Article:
Monday, July 13, 2009

Rick Springfield's power-pop as strong as ever in Costa Mesa

Photo credit: Robert Kinsler
Coming on the heels of performances by Duran Duran a night earlier at the same venue and a Friday night show by New Kids on the Block at Verizon Wireless Amphitheater in Irvine, Rick Springfield’s Sunday night, July 12, 2009 set at Pacific Amphitheatre might have seemed like part of a conspiracy to reawaken the dreams of thousands of nostalgic women.
But Springfield, who turns 60 next month, continues to defy his would-be role as a Tiger Beat heritage act. His 90-minute concert at Pacific effortlessly blended his role as an entertainer who solicits screams from female fans with that of pleasing everyone with infectious power-pop that boasts undeniable singalong choruses.
Although mainstream listeners may have missed it, 2008 marked the release of one of Springfield’s best-ever albums, "Venus in Overdrive," a collection whose songs helped elevate Sunday’s set list beyond the previous two appearances I’ve seen from him in recent years. Opening with the hard-edged “Mr. PC” and immediately launching into “What’s Victoria’s Secret,” Springfield had the audience on their feet and made sure to keep them there for his full 18-song set.
While there are fans who likely thought they were in heaven when a shirtless Springfield came out into the audience and was embraced by countless women during “Human Touch” or pointed to them as he sang “Jessie’s Girl” at the finale of his main act, what set this night apart were actually the musical proceedings.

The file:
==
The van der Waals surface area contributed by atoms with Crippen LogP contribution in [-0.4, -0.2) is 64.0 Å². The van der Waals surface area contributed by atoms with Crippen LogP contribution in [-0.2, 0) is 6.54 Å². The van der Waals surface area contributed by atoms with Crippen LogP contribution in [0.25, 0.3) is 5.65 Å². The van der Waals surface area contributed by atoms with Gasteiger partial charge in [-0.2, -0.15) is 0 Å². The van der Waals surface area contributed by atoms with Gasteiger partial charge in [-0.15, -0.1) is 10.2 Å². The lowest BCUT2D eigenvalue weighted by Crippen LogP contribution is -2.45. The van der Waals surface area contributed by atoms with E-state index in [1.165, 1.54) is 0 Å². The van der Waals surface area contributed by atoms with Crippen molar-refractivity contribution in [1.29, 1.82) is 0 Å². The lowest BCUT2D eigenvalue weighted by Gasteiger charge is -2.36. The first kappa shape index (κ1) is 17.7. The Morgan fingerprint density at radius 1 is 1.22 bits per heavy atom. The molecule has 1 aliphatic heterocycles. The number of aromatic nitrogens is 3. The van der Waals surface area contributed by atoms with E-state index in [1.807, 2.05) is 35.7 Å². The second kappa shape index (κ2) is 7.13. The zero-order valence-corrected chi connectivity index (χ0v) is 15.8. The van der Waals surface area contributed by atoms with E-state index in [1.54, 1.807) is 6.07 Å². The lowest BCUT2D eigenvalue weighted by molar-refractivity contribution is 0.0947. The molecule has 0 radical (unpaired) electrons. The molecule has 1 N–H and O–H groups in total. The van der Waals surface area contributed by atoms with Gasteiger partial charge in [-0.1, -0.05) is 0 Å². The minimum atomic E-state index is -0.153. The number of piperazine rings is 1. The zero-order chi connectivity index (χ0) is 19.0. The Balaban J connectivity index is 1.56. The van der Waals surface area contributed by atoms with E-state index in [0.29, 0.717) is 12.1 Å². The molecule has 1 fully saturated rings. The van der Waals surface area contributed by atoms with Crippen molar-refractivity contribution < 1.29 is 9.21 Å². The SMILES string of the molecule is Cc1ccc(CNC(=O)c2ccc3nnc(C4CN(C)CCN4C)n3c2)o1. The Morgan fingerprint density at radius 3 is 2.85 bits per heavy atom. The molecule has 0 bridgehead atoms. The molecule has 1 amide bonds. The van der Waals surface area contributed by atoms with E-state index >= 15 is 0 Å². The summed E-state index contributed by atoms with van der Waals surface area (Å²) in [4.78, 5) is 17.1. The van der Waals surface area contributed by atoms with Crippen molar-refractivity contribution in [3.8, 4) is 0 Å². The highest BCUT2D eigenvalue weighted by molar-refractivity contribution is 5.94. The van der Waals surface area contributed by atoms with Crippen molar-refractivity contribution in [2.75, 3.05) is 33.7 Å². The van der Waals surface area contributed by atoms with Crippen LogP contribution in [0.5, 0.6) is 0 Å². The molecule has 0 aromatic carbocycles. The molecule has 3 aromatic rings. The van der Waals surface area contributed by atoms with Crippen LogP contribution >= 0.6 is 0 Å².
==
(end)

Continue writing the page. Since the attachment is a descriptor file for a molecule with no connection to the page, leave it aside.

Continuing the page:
Playing a mix of radio-friendly rock (“I’ve Done Everything for You,” “Affair of the Heart,” “Don’t Talk to Strangers”) and harder stuff (“Living in Oz,” a cover of Paul McCartney’s “Jet”), Springfield has become a master at delivering a well-paced, rousing show that is bound together by its tunes.
Swapping solos with guitarist Greg Bernhardt, the Australian native impressed on a take of the blues classic “Crossroads.” He also allowed the show to focus on his deeper songwriting and vocal skills, with “Venus in Overdrive” and “I’ll Miss That Someday” blending in with his well-known hits from the early ’80s.
There was a time when Springfield might have been dismissed by critics as nothing but a General Hospital star who used his television fame to help score musical success. Watching Springfield tear it up on stage Sunday night, it’s clear his love of music and a sincere and lasting connection with fans have elevated him beyond the mere Working Class Dog of his youth.

No comments: